Boston College was ranked the fourth best “best value” college in Massachusetts—and 58th nationally—in a recent data report that calculated college cost against return for students. The study was conducted in March by SmartAsset, a New York-based financial data and technology company that uses interactive software to aid in financial decision-making. SmartAsset draws information from over 130 data partnerships, and put together its college study using information from the 2013 National Center for Education Statistics (NCES), the 2014 PayScale, and the 2013 CollegeInsight.
“With rising college costs, a lot of people wonder if it is still worth it to go to college, and pay that money, and oftentimes take out those student loans,” said AJ Smith, managing editor of SmartAsset. “We wanted to look at a number that wasn’t solely focused on the tuition.”
In determining the value of institutions, the report examined the cost-of-attendance in comparison to a measured value for students. In seeking to calculate the true cost of attendance, the report considered factors beyond just tuition of the school, also considering the average scholarships and grants offered, and student living costs—which include room and board, textbooks and class materials, and transportation. The report took into account student retention rates—the percentage of students enrolled at the institution the following year—and the average starting salary for recent graduates as measures of student’s return.
“We wanted to take a comprehensive look at what college costs, as we know that is more than just the sticker price that you often hear, there’s other things in addition to tuition,” Smith said. “Also, we wanted to look at what you are getting in return as well, which creates this sort of value idea behind going to college and taking out these costs.”
The report used the numbers and data points from these five factors—tuition, student living costs, scholarship and grant offerings, retention rate, and starting salary—to calculate the College Education Value Index, with all factors weighted equally in the ranking algorithm. The universities were ranked by their index score on a scale similar to a grading curve, with the highest ranking school receiving a 100 and each subsequent school measured against this 100. The results were presented on an interactive map and listed on SmartAsset’s website, allowing viewers to compare universities’ value based on the ranking index.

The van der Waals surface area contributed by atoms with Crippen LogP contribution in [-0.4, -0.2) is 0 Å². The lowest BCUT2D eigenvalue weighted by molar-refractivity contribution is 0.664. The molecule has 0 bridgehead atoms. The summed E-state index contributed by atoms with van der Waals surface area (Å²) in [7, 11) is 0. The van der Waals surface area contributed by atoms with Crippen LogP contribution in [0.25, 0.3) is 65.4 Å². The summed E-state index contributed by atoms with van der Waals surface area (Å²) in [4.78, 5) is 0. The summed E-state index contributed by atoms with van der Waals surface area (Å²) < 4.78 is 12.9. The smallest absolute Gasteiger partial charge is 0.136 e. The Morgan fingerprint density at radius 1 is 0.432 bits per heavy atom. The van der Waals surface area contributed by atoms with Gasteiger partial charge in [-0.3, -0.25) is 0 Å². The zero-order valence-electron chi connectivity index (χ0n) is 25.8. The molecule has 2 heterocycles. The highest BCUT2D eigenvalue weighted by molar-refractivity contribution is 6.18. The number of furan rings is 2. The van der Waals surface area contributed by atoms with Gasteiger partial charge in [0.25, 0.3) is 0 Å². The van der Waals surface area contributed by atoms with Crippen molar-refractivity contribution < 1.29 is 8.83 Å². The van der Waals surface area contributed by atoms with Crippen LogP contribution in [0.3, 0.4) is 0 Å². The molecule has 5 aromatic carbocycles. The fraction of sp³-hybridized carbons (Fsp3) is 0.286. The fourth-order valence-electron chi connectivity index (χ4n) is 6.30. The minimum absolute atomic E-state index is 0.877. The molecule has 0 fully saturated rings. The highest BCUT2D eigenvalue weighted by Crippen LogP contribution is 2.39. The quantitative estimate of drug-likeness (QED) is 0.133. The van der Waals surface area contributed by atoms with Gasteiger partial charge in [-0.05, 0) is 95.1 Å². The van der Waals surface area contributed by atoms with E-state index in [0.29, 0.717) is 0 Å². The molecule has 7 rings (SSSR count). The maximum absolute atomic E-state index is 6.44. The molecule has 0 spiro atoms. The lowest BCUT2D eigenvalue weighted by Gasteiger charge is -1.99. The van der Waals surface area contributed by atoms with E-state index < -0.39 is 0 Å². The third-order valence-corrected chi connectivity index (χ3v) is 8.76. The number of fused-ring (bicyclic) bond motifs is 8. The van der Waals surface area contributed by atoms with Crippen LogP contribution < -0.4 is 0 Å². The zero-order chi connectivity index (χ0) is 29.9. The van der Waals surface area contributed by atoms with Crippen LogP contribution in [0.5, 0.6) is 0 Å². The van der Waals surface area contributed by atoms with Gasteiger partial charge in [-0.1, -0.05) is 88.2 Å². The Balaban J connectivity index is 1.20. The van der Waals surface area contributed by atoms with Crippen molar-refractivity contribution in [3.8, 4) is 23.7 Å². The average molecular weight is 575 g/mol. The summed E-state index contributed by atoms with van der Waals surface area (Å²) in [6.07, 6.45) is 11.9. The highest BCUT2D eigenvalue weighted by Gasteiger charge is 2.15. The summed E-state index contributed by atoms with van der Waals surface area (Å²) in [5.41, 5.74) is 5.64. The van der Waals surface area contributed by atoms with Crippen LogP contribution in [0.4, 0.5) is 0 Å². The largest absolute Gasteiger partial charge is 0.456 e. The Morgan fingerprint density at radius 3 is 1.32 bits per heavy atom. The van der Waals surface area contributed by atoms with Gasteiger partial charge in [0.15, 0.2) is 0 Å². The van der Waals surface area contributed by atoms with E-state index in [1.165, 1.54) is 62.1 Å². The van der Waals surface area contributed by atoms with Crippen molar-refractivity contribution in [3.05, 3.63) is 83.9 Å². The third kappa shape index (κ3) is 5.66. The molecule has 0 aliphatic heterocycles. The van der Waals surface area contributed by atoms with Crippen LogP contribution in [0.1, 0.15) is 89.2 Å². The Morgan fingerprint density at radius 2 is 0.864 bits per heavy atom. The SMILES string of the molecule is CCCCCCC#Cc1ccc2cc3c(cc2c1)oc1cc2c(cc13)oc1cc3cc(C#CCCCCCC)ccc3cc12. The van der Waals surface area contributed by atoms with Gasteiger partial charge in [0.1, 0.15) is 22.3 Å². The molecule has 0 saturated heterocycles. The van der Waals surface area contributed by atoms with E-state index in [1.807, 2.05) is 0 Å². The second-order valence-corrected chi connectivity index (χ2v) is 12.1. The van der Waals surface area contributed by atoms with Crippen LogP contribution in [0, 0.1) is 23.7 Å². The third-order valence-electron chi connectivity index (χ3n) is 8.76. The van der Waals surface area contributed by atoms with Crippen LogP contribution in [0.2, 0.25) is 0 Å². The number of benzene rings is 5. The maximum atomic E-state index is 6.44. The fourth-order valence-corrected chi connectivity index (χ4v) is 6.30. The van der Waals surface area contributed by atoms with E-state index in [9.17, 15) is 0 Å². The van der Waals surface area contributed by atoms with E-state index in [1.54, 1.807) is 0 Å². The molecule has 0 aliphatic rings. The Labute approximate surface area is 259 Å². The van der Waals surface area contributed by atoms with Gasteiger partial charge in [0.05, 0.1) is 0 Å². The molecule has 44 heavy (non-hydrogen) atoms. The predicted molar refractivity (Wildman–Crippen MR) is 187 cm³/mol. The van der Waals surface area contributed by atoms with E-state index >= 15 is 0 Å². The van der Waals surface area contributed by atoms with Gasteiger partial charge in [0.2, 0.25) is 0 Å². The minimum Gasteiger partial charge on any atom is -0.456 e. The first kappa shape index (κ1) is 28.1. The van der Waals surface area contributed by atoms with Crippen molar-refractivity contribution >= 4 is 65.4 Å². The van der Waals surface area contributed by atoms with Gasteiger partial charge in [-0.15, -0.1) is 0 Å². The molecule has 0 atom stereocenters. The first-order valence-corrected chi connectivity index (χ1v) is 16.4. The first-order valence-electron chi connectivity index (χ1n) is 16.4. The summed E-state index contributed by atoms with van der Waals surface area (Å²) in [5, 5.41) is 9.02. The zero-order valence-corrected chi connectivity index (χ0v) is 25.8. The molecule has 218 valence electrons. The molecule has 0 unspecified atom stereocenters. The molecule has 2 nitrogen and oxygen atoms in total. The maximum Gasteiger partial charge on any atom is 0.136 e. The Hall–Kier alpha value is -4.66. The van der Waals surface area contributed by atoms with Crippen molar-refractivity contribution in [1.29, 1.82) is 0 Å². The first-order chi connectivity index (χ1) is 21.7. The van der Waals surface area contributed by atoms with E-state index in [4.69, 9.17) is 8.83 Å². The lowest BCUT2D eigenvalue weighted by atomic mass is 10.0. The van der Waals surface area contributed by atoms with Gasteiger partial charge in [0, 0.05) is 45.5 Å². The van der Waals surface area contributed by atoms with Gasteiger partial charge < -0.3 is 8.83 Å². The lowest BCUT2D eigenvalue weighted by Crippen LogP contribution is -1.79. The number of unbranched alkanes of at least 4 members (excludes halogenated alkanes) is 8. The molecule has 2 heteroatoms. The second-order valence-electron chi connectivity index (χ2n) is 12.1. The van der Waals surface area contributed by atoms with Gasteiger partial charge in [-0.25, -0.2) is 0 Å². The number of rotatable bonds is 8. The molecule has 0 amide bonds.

The report lists the 10 best value colleges nationwide—with the University of Michigan topping the list, with a College Education Value Index of 100—as well as the 10 best value schools within each state. Though thousands of schools, both public and private, were initially indexed in this study, the final compilation of the college and universities presented in the report was largely due to the availability of data points for all five factors, Smith said.
BC was ranked fourth in Massachusetts with a 79.12 College Education Value Index score, behind Tufts University (89.20), Amherst College (90.83), and Massachusetts Institute of Technology (93.83).
According the report, the average amount of scholarships and grants given out at BC totals $29,881, the college tuition is $43,878, the student living costs amount to $10,800, the average starting salary is $50,200, and the average student retention rate is 95 percent.
Smith noted that BC succeeded not only in the statewide ranking, but also maintained a ranking of 58th in the national index. She attributed this to the retention rate, average scholarships and grants, and the average starting salary, which were all above the national average.
“The study confirms what we have long known—that a Boston College education is a good investment with promising returns for its students,” University Spokesperson Jack Dunn said in an email. “Being one of only 19 private universities in the United States that is need-blind and meets the full demonstrated need of its undergraduates, Boston College strives to remain affordable to students from a broad socio-economic spectrum.”
Correction: April 9, 2015
An earlier version of this story misstated that SmartAsset is based in California. The company is based in New York.
Featured Image Courtesy of smartasset.com